Unspoken: A Rhetoric of Silence

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SIU Press, 2004 - Language Arts & Disciplines - 220 pages
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In our talkative Western culture, speech is synonymous with authority and influence while silence is frequently misheard as passive agreement when it often signifies much more. In her groundbreaking exploration of silence as a significant rhetorical art, Cheryl Glenn articulates the ways in which tactical silence can be as expressive and strategic an instrument of human communication as speech itself.
        

Drawing from linguistics, phenomenology, feminist studies, anthropology, ethnic studies, and literary analysis, Unspoken: A Rhetoric of Silence theorizes both a cartography and grammar of silence. By mapping the range of spaces silence inhabits, Glenn offers a new interpretation of its complex variations and uses.

 

Glenn contextualizes the rhetoric of silence by focusing on selected contemporary examples. Listening to silence and voice as gendered positions, she analyzes the highly politicized silences and words of a procession of figures she refers to as "all the President’s women,” including Anita Hill, Lani Guiner, Gennifer Flowers, and Chelsea Clinton. She also turns an investigative ear to the cultural taciturnity attributed to various Native American groups--Navajo, Apache, Hopi, and Pueblo--and its true meaning. Through these examples, Glenn reinforces the rhetorical contributions of the unspoken, codifying silence as a rhetorical device with the potential to deploy, defer, and defeat power.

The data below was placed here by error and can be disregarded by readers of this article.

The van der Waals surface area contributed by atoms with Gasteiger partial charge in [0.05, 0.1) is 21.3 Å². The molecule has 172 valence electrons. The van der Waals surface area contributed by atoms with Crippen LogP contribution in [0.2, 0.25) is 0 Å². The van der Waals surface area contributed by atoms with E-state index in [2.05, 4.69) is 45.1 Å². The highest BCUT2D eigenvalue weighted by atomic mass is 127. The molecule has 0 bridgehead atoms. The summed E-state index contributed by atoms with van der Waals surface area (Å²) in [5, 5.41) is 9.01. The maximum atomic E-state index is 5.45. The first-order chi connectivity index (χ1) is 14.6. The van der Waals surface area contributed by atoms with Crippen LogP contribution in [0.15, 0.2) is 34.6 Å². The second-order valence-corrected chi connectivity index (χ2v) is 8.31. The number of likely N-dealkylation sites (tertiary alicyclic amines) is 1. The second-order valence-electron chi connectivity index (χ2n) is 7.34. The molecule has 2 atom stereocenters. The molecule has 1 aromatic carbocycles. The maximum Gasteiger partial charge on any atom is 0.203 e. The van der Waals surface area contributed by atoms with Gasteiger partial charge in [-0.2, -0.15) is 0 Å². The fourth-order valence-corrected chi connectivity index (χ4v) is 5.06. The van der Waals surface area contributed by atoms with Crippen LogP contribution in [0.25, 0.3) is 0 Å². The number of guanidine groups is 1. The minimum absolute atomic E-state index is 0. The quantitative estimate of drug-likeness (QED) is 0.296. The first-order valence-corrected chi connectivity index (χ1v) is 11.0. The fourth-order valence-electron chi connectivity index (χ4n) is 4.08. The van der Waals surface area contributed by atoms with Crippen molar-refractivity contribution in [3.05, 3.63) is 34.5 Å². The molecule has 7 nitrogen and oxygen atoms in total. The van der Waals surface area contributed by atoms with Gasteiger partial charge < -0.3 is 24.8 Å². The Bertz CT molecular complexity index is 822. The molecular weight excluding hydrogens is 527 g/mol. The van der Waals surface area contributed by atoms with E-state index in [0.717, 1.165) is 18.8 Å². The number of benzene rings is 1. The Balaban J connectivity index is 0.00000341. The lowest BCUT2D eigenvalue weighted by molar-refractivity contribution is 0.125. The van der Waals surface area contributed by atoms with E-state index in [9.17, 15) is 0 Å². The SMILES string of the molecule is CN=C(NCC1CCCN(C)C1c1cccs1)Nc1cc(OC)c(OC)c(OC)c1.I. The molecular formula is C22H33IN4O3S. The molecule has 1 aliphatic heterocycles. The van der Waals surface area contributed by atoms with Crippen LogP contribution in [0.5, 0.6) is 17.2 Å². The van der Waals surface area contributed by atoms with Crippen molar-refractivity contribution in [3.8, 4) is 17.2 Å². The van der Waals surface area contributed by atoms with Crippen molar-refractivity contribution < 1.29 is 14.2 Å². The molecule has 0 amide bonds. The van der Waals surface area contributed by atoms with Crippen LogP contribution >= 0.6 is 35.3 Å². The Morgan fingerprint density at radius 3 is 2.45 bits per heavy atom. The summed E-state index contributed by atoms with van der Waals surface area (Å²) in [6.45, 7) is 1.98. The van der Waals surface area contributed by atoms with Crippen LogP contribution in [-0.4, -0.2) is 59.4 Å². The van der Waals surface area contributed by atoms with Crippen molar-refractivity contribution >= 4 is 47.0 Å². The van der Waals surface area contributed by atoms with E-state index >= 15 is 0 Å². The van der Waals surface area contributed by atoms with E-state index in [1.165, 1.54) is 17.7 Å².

Unspoken concludes by suggesting opportunities for further research into silence and silencing, including music, religion, deaf communities, cross-cultural communication, and the circulation of silence as a creative resource within the college classroom and for college writers.

 

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Contents

Defining Silence
1
Engendering Silence
20
Witnessing Silence
49
Attesting Silence
77
Commanding Silence
107
Opening Silence
150
Notes
163
Works Cited
193
Index
213
Copyright

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About the author (2004)

Cheryl Glenn is an associate professor of English at The Pennsylvania State University and coeditor (with Shirley Wilson Logan) of the Studies in Rhetorics and Feminisms series from Southern Illinois University Press. Her past publications include Rhetoric Retold: Regendering the Tradition from Antiquity Through the Renaissance, Making Sense: A New Rhetorical Reader, and (with Margaret Lyday and Wendy Sharer) Rhetorical Education in America.

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